By Laura Lonardi, Baylor University (Click here to read Alex Burge's winning essay)
Through my experience with the Dravet Italia I realized that golf is not just a fun game, but it can be a way to raise awareness and funds for an important cause.
A couple of years ago my mother and I had the pleasure to meet Isabella Brambilla. Isabella’s third child is affected by Dravet syndrome and she is the founder of the Dravet Italia, an association that raises funds to fund the research for the Dravet syndrome. The Dravet syndrome is a form of epilepsy resistant to medicine. Some children are born with this disease and it causes them severe mental problems and in some causes premature death.
When my mother and I heard Isabella’s story and the difficulties that her son had to endure every day, we decided that we wanted to do something to help and we came up with an amazing idea. At my home golf course in Verona, my mother is in charge to organize group lessons and activities for the children of the members. Our main goal was to raise funds for the research for the Dravet syndrome, but we also wanted to raise awareness in the children. We felt that just asking the parents to donate some money would have been to easy and we would have lost the opportunity to educate the children on a difficult subject. We wanted to make them understand that there are very unfortunate children and that they should try their best in order to help them integrate in and outside the classrooms.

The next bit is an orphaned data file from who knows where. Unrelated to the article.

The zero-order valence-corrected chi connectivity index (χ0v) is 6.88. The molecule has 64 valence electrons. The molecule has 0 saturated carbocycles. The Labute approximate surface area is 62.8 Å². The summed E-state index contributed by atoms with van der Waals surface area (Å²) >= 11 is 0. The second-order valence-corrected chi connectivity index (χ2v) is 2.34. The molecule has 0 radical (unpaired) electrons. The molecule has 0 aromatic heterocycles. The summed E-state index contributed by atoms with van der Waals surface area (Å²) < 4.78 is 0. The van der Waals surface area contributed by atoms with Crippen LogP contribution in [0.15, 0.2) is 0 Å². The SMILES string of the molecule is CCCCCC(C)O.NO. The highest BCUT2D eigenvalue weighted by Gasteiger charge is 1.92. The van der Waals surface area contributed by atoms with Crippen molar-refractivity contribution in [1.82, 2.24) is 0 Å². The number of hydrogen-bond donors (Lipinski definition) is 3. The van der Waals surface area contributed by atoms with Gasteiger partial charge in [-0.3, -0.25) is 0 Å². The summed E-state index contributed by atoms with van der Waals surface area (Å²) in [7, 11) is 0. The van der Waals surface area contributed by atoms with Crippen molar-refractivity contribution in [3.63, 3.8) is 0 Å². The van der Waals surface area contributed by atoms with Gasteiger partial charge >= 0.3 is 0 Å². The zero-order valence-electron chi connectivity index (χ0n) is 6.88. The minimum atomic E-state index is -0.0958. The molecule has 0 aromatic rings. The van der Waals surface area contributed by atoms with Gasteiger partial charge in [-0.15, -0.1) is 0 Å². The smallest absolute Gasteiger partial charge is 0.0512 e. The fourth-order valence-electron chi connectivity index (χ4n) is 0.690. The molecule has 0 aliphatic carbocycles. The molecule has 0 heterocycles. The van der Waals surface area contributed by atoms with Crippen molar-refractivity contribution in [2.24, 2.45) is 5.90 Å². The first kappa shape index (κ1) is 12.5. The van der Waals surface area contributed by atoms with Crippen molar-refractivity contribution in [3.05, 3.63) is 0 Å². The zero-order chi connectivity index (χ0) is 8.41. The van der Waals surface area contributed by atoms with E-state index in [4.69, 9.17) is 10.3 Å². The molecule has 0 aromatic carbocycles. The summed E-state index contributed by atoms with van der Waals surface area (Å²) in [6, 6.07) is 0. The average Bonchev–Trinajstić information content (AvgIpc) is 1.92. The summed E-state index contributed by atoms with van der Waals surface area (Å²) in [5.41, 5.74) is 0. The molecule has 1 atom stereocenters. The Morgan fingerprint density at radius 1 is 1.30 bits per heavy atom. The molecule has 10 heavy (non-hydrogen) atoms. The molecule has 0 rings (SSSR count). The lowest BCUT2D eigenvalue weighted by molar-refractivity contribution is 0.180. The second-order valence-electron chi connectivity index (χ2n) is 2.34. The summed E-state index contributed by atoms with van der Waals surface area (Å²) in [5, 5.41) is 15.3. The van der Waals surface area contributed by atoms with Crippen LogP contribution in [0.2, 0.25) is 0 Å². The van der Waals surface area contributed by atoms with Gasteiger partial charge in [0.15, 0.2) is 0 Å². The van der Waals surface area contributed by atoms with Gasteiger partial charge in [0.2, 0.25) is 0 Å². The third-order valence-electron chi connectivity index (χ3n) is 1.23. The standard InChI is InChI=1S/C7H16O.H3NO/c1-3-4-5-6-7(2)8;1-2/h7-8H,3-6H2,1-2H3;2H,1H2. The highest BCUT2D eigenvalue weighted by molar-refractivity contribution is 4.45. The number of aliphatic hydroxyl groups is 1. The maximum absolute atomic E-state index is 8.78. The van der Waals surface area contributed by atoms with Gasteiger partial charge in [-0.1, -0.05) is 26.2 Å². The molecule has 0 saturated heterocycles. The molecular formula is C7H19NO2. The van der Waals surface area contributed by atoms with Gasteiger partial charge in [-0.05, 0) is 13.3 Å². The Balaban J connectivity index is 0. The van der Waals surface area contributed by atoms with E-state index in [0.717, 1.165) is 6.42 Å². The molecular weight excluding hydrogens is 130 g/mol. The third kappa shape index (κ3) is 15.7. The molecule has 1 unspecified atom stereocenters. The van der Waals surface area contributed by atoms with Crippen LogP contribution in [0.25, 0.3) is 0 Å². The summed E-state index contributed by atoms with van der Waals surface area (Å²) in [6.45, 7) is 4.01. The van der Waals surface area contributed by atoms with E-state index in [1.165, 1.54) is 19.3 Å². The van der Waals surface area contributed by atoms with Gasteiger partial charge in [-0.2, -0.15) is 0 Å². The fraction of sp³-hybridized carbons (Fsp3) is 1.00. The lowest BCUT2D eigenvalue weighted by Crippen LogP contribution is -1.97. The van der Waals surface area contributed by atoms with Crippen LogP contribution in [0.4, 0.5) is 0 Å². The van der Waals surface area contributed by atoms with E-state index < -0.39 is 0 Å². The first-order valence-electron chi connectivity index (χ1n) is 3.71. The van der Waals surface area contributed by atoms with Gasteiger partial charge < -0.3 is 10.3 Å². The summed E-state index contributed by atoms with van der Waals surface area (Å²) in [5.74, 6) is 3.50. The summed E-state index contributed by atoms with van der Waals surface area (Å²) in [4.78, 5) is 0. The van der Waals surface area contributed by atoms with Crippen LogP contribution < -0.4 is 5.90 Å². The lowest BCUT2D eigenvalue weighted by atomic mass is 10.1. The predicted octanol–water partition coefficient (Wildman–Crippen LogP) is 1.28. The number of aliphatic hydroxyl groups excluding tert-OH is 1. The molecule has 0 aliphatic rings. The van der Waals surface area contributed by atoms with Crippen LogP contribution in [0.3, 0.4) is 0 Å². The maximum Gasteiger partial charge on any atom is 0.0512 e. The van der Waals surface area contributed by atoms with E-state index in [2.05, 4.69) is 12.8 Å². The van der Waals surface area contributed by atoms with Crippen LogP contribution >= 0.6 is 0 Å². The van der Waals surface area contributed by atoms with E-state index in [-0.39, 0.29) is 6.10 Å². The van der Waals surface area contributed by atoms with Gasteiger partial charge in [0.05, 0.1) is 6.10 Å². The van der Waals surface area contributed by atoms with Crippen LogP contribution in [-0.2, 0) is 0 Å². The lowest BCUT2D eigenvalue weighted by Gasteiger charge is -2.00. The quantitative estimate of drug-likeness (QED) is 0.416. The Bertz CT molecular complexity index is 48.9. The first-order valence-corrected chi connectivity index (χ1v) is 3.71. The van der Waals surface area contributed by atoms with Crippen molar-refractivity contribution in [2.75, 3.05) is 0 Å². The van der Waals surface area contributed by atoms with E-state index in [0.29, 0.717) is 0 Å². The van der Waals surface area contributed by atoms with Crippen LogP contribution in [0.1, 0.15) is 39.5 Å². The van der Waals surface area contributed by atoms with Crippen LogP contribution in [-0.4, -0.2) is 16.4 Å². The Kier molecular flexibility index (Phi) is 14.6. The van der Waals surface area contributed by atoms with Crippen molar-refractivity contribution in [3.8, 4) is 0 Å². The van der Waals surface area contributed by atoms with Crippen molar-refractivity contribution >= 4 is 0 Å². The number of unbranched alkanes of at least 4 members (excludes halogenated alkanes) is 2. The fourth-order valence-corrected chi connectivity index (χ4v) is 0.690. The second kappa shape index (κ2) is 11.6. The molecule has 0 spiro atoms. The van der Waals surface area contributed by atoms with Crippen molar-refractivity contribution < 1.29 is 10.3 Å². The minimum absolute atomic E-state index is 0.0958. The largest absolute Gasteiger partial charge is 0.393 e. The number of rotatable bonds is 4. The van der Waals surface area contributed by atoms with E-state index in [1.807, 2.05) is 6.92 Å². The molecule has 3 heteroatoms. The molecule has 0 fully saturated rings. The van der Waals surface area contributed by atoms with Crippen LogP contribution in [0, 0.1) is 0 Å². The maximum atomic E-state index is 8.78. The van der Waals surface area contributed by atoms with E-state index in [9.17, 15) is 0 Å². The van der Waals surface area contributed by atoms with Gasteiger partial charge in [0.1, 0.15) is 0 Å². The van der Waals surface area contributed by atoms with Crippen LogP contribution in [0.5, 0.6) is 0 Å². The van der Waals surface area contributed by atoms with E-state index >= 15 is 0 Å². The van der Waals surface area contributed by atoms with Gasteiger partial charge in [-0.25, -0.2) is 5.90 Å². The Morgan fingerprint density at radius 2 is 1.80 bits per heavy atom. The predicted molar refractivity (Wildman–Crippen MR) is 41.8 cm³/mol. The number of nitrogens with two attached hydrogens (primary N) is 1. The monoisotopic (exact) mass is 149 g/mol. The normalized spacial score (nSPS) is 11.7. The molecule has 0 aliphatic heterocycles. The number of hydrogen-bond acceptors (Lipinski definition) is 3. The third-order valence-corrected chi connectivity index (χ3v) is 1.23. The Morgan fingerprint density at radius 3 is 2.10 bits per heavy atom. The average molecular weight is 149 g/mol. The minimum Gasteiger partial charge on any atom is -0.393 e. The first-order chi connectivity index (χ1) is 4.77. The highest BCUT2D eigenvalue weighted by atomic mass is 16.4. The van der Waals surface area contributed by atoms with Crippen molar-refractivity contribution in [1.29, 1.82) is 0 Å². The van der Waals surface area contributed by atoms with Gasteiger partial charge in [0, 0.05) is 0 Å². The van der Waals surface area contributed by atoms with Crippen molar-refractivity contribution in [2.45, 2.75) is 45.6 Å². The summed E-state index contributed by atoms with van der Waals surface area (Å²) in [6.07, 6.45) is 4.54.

We selected two Sundays a month for six months where the children could volunteer caddying for one of the members in the Sunday tournament. Instead of tipping the child, the member was going to make an offer to the Dravet Italia at the end of the day. To make it more fun for the kids we had uniforms with their name on it and we had a special reward for the two most generous kids.
At the end of the year there was going to be a pro-am to raise funds and the special guest of the pro-am was Matteo Manassero. The two children that caddied the most Sundays were going to caddy for Matteo in the pro-am. The list of children willing to caddy was longer and longer every Sunday and I felt that we achieved both our goals: we raised a lot of money for the association and we also helped the children understand the importance of volunteering and help others.